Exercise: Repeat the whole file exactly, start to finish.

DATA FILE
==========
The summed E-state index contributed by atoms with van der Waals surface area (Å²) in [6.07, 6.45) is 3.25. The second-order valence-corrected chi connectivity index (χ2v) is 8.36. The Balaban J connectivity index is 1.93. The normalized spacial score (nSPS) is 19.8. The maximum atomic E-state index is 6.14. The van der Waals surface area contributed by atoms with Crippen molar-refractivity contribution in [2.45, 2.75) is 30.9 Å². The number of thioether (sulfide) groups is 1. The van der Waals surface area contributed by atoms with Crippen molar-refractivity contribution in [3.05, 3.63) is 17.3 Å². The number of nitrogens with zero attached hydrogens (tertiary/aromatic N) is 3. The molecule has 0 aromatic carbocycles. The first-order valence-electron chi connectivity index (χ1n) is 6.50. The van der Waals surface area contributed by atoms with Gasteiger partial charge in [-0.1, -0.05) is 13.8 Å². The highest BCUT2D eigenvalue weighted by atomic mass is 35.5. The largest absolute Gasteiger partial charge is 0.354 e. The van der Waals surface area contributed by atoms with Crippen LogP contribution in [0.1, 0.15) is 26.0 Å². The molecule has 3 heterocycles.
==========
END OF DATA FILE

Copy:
The summed E-state index contributed by atoms with van der Waals surface area (Å²) in [6.07, 6.45) is 3.25. The second-order valence-corrected chi connectivity index (χ2v) is 8.36. The Balaban J connectivity index is 1.93. The normalized spacial score (nSPS) is 19.8. The maximum atomic E-state index is 6.14. The van der Waals surface area contributed by atoms with Crippen molar-refractivity contribution in [2.45, 2.75) is 30.9 Å². The number of thioether (sulfide) groups is 1. The van der Waals surface area contributed by atoms with Crippen molar-refractivity contribution in [3.05, 3.63) is 17.3 Å². The number of nitrogens with zero attached hydrogens (tertiary/aromatic N) is 3. The molecule has 0 aromatic carbocycles. The first-order valence-electron chi connectivity index (χ1n) is 6.50. The van der Waals surface area contributed by atoms with Gasteiger partial charge in [-0.1, -0.05) is 13.8 Å². The highest BCUT2D eigenvalue weighted by atomic mass is 35.5. The largest absolute Gasteiger partial charge is 0.354 e. The van der Waals surface area contributed by atoms with Crippen LogP contribution in [0.1, 0.15) is 26.0 Å². The molecule has 3 heterocycles.